Another round-up from the World Series of Poker, focusing on Jeremy Perrin’s incredible victory in the $365 buy-in GIANT No-Limit Hold’em, only his fifth score in over a decade.
Some people shed a dry tear over the World Series of Poker’s (WSOP) decision to lower the price point of a bracelet event to $365, but to most of us mere mortals, who clean drains, serve poison or wash dishes, that’s still one hell of an excuse you have to sell to your better half.
And, come on, let’s be honest, who’s lucky enough to get through the landmines without whipping $365’s out of their bank account quicker than an ornithologist whips out his binoculars to catch a glimpse of a Hawaiian Crow.
Nah, this isn’t a $365 buy-in event.
It’s a recreational player car crash.
If someone within WSOP Towers believed putting on Day 1’s on consecutive weekends would enable more recreational players to float down to the deep end, they are a genius.
There were five starting flights.
Day 1A – 1,289 entrants, 80 survived.
Day 1B – 969 entrants, 49 survived.
Day 1C – 1,148 entrants, 55 survived.
Day 1D – 1,167 entrants, 63 survived.
Day 1E – 4,347 entrants, 280 survived.
Total – 8,920.
527 began a Day 2 led by the Brazilian Renato Kaneoya.
Kaneoya would make the final table, as would the Day 1E chip leader, Alexander Lakhov.
I don’t know much about Lakhov, other than his penchant for teeny-weeny man bags, but I know he finds the later stages of major tournaments with a higher frequency than plastic bags find their way into the bellies of whales.
The only other major tournament winner to make the final nine was the former WSOP bracelet winner, Dany Fuhs, who took down a $5,000 Omaha Hi-Lo event in 2013 for $277,519
, but he would be the first man to miss the better part of the final table, after a painful exit. Luis Vazquez was the man holding the candlestick in the library when his KQ came from behind to beat AK after a queen popped up on the flop, all-in pre-flop.
That hand set the tone, as this jukebox contained more bad beats than a Mel Gibson movie about Christ.
Jeremy Perrin and Lawrence Chan doubled-teamed Lakhov; Perrin winning a race: JJ>AQ, and Chan flopping a boat to come from behind: 88>AA.
Then Matthew Smith hit the rail courtesy of a shove from Kaneoya. Smith held the lead pre-flop with AKs, but the Brazilian, holding Q8o, flopped an eight to turn the tide.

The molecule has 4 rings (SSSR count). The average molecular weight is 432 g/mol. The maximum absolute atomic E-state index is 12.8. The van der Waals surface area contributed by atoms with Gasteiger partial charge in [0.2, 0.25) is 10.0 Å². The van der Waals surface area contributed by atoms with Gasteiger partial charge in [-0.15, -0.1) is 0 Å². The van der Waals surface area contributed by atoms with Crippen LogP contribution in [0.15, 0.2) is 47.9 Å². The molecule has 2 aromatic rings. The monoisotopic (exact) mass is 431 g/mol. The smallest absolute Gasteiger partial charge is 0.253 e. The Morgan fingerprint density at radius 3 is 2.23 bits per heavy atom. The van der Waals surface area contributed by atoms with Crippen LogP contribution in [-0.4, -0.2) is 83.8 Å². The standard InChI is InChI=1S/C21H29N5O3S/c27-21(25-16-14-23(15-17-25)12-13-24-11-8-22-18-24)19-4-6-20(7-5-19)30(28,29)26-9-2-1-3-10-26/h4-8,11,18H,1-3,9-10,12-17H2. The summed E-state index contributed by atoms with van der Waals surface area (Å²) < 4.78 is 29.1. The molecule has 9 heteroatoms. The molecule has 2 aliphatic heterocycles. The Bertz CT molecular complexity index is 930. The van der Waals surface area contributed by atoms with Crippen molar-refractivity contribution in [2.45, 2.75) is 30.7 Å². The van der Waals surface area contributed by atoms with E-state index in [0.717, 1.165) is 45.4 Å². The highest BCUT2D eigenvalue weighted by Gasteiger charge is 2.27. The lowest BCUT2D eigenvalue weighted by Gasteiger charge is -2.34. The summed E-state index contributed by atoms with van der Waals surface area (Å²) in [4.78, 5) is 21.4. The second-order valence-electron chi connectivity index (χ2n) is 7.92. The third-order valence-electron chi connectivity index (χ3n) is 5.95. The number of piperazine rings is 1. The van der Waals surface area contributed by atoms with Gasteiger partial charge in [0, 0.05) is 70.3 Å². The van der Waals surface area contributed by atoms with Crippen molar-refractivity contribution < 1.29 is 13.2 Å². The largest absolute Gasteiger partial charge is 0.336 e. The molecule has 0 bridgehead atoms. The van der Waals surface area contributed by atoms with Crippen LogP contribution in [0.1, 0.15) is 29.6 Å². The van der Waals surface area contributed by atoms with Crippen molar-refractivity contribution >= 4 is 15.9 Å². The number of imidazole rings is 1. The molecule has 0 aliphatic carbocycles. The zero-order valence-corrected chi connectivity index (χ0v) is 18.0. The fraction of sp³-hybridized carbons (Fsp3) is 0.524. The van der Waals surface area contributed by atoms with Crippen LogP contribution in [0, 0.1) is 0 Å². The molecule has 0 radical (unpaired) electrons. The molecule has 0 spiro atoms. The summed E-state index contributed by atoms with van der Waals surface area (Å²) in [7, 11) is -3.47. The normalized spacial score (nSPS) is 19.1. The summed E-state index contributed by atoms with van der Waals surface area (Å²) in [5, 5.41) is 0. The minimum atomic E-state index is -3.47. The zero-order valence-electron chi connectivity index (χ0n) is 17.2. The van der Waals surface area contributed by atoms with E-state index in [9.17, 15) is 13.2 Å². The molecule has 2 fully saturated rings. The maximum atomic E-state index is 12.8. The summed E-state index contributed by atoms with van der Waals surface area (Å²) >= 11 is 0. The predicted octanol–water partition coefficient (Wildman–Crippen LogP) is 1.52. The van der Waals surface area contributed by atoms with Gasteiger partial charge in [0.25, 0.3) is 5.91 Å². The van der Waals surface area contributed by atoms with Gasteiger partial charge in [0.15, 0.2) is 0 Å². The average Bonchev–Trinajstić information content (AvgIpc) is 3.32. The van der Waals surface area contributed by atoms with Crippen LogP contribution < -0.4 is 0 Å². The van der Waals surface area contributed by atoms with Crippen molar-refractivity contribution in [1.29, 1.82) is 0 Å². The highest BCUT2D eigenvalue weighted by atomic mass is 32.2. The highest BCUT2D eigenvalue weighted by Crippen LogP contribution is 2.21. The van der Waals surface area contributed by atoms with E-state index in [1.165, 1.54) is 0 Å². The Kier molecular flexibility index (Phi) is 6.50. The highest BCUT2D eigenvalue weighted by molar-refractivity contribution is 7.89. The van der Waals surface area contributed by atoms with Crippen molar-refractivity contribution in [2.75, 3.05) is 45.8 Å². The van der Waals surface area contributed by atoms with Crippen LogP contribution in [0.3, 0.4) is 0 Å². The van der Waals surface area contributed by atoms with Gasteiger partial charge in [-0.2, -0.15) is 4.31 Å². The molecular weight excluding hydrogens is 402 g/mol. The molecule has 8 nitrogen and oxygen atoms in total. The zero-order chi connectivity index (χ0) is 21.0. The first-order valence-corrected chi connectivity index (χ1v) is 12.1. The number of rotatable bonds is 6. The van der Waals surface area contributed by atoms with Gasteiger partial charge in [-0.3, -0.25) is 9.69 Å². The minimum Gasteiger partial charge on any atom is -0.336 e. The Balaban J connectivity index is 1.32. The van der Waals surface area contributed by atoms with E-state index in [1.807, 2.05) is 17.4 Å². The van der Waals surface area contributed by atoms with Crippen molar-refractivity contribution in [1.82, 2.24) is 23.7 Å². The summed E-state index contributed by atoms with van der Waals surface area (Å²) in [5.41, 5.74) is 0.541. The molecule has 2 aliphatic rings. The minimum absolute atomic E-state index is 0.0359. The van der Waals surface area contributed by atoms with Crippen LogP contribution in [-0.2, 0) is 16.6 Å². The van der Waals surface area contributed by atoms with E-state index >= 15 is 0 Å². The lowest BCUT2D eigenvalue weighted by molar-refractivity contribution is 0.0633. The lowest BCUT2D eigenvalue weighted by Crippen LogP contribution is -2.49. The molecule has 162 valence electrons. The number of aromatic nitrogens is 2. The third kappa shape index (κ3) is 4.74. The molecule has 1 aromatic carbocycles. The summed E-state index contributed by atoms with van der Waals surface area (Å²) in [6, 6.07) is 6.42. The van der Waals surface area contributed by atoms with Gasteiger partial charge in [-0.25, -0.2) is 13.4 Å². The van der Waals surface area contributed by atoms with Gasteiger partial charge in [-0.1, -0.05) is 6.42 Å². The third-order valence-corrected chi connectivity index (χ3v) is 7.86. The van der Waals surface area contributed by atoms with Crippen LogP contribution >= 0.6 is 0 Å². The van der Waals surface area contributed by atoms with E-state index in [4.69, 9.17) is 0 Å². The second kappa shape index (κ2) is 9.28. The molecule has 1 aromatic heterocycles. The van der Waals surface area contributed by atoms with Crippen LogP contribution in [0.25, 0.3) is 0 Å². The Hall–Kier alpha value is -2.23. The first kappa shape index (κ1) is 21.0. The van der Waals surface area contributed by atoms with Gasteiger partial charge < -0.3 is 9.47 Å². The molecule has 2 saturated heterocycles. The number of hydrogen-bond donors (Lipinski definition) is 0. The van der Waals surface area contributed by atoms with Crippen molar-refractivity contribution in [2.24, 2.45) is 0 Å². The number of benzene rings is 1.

Chan followed in seventh when his pocket sixes lost a race against the KQ of Kevin Rines. A king on the flop making an exit all the more painful. However, Rines was next out in a foul set of circumstances after his pocket jacks failed to beat Lakhov’s pocket sixes all-in pre-flop, and then Lakhov eliminated him: trash hand v trash hand not long after.
The Russian couldn’t build on that momentum and was out in fifth when his A6s ran into the dominating AJs of Vazquez. It was off to the cash desk to find out the bricks wouldn’t fit in his little bag.
Then Svetlozar Nestorov cracked the kings of Vazquez with AQ to double up. Perrin doubled through Nestorov A5o v AQo when a five arrived on the turn. Then Nestorov took a big lead when he sent Kaneoya packing 88>AT. Kaneoya flopped top two pairs, but Nestorov rivered an eight for the set.
Perrin doubled through Nestorov AK>T9o, and then Vazquez doubled through Perrin KQ>AJ. Perrin again got lucky when his pocket eights flushed up against the pocket tens of Vazquez. Then he accumulated a 3:1 Chip lead over the Costa Rican after he doubled AA>AK against Nestorov all-in on a flop of Q99.
Nestorov doubled back through Perrin after that heart-attack inducing hand, but it wasn’t enough, eventually exiting in third when his A5 lost out to the A8 of Perrin.
Perrin entered the heads-up duel with a 189m v 34m chip lead. Vazquez doubled 55>A3, but his puff and wheeze got him nowhere when the pair went for it with the KTs of Perrin beating the pocket fours of the Costa Rican.
Perrin is predominantly an Omaha cash game player and joked (maybe he was serious) that he entered this event believing it was the Pot-Limit Omaha (PLO) GIANT, only recognising his mistake when the dealer just handed him two cards.
Perrin had never won a lump sum of more than $5k playing live tournaments.
It was his fifth cash since 2007.
Final Table Results
1. Jeremy Perrin – $250,966
2. Luis Vazquez – $155,478
3. Svetlozar Nestorov – $118,444
4. Renato Kaneoya – $90,599
5. Alexander Lakhov – $69,571
6. Kevin Rines – $53,751
7. Lawrence Chan – $41,953
8. Matthew Smith – $32,433
9. Daniel Fuhs – $25,319